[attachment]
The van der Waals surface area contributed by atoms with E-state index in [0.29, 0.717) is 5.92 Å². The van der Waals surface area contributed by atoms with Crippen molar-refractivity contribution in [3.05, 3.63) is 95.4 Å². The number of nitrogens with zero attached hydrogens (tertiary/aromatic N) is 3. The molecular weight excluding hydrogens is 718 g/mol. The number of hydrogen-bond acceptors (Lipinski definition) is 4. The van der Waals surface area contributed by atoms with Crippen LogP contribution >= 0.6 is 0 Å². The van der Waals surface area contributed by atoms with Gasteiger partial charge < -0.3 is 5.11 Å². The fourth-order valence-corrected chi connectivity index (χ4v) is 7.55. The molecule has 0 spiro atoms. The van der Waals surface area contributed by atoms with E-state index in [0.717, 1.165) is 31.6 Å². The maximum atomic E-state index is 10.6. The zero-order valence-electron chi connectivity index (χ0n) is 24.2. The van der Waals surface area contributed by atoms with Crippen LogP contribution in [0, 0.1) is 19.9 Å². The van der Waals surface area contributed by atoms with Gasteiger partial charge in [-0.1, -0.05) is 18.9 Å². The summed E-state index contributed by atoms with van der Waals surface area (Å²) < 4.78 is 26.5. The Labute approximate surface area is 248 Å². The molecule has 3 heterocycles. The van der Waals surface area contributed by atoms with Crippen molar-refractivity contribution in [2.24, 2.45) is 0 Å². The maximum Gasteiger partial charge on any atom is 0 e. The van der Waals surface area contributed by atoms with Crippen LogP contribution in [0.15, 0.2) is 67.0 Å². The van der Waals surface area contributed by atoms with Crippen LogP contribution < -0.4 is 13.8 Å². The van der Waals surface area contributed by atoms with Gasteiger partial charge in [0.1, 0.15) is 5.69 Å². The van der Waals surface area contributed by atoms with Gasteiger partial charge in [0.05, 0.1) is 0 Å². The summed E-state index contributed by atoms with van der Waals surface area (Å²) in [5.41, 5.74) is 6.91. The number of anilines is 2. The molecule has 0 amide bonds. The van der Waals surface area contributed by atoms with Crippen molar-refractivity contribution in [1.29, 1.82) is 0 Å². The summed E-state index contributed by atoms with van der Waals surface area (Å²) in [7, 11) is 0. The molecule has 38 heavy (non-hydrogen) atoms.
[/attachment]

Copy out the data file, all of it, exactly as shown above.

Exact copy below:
The van der Waals surface area contributed by atoms with E-state index in [0.29, 0.717) is 5.92 Å². The van der Waals surface area contributed by atoms with Crippen molar-refractivity contribution in [3.05, 3.63) is 95.4 Å². The number of nitrogens with zero attached hydrogens (tertiary/aromatic N) is 3. The molecular weight excluding hydrogens is 718 g/mol. The number of hydrogen-bond acceptors (Lipinski definition) is 4. The van der Waals surface area contributed by atoms with Crippen LogP contribution >= 0.6 is 0 Å². The van der Waals surface area contributed by atoms with Gasteiger partial charge < -0.3 is 5.11 Å². The fourth-order valence-corrected chi connectivity index (χ4v) is 7.55. The molecule has 0 spiro atoms. The van der Waals surface area contributed by atoms with E-state index in [0.717, 1.165) is 31.6 Å². The maximum atomic E-state index is 10.6. The zero-order valence-electron chi connectivity index (χ0n) is 24.2. The van der Waals surface area contributed by atoms with Crippen LogP contribution in [0, 0.1) is 19.9 Å². The van der Waals surface area contributed by atoms with Gasteiger partial charge in [-0.1, -0.05) is 18.9 Å². The summed E-state index contributed by atoms with van der Waals surface area (Å²) < 4.78 is 26.5. The Labute approximate surface area is 248 Å². The molecule has 3 heterocycles. The van der Waals surface area contributed by atoms with Crippen molar-refractivity contribution in [2.24, 2.45) is 0 Å². The maximum Gasteiger partial charge on any atom is 0 e. The van der Waals surface area contributed by atoms with Crippen LogP contribution in [0.15, 0.2) is 67.0 Å². The van der Waals surface area contributed by atoms with Crippen LogP contribution < -0.4 is 13.8 Å². The van der Waals surface area contributed by atoms with Gasteiger partial charge in [0.1, 0.15) is 5.69 Å². The van der Waals surface area contributed by atoms with Gasteiger partial charge in [0.05, 0.1) is 0 Å². The summed E-state index contributed by atoms with van der Waals surface area (Å²) in [5.41, 5.74) is 6.91. The number of anilines is 2. The molecule has 0 amide bonds. The van der Waals surface area contributed by atoms with Crippen molar-refractivity contribution in [1.29, 1.82) is 0 Å². The summed E-state index contributed by atoms with van der Waals surface area (Å²) in [7, 11) is 0. The molecule has 38 heavy (non-hydrogen) atoms.